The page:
A new method for measuring income inequality reveals that, from 1975 to 2018, the only group for which actual income gains exceeded U.S. GDP growth was the group near the 99th percentile of income distribution.
Depending on definition, the American middle class has been either receiving less income or shrinking in size since the '70s. The economic effects of the pandemic will likely generate further declines in the middle class and a disproportionate entry into the lower class.
In this report, the authors examine labor demand and supply for seven U.S. Department of Defense cyber work roles to help determine whether pay adjustments are necessary to support the recruitment and retention of critical personnel.
For its 115-year history, even as the popularity and profitability of collegiate athletics soared, the NCAA restricted what student athletes could receive in education-related benefits. A recent Supreme Court ruling may prove transformative as a step toward allowing college athletes to access the income that their labor produces.
Income share agreements provide access to postsecondary education for students who could not otherwise pay for school. Borrowers pay back a share of their salary when they get a well-paying job. But since ISAs are not regulated or standardized, they pose unique risks and have the potential for discrimination.
The authors examine U.S. Air Force civilian compensation for hard-to-fill and mission critical occupations, comparing it with other federal agencies and the private sector and providing recommendations for recruiting and retaining civilian talent.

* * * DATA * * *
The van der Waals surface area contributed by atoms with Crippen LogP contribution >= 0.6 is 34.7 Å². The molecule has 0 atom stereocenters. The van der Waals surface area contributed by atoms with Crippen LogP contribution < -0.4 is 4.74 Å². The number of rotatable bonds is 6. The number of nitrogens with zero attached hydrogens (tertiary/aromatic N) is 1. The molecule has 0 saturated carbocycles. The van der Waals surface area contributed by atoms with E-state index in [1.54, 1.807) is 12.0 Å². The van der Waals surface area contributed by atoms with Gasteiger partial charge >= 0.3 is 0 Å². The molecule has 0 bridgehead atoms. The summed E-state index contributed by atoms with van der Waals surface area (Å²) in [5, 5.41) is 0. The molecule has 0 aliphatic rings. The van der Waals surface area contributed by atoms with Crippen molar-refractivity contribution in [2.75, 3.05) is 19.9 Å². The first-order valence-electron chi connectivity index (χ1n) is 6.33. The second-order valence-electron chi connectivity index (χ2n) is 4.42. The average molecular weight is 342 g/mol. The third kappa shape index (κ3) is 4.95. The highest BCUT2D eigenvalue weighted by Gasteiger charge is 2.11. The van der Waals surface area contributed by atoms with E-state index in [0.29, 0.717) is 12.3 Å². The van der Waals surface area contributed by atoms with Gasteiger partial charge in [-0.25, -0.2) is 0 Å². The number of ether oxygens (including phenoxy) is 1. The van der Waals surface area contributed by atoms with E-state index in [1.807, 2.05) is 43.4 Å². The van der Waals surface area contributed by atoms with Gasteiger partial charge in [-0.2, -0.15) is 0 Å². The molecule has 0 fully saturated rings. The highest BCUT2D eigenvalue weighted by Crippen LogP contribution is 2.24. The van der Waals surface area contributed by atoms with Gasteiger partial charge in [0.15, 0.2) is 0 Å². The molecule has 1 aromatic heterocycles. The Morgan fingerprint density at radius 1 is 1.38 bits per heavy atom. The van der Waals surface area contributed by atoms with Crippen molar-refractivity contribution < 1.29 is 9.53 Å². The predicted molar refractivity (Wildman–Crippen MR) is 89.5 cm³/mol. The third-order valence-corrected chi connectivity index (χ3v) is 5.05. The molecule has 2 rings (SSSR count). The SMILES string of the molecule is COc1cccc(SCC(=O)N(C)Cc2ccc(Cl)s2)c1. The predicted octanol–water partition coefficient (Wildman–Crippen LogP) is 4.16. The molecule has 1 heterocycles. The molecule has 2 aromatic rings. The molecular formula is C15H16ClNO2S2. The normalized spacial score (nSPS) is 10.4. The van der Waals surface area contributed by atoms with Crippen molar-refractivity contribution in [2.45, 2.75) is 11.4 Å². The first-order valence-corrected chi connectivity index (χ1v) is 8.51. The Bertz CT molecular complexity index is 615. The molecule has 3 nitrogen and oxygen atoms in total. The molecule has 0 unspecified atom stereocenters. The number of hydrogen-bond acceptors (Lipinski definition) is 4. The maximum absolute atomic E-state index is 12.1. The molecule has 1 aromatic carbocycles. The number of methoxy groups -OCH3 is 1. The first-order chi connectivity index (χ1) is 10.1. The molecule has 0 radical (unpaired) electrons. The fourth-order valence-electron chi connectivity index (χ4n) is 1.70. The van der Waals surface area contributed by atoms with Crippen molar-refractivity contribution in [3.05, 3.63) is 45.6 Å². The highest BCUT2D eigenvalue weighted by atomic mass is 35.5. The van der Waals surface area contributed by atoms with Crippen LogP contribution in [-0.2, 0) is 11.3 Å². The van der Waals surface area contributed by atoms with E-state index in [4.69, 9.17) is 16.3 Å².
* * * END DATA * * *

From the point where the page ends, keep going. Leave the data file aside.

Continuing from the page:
The authors compare salary, benefits, and employment for federal and private-sector workers in science, technology, engineering, and mathematics (STEM). They analyze data, present findings on STEM and non-STEM workers, and make recommendations.
In support of the Thirteenth Quadrennial Review of Military Compensation, the authors of this report assess the advantages and drawbacks of a using a table based on time in grade, rather than time in service, to set military pay.
This article uses data from the After the J.D. study to compare standard Blinder-Oaxaca measures of earnings discrimination to self-reported measures of client discrimination, other work-related discrimination, and harassment.
Motivated by concern that the U.S. Department of Defense (DoD) will struggle to recruit and retain civilian talent for the U.S. Space Force, the authors compared DoD and private-sector monetary and nonmonetary compensation for high-value skill sets.
Income inequality is an aspect of economics that resonates with many Americans: It feels like the rich are getting richer, while the rest are having a hard time just getting by. What would income distribution look like today if incomes grew apace with the economy?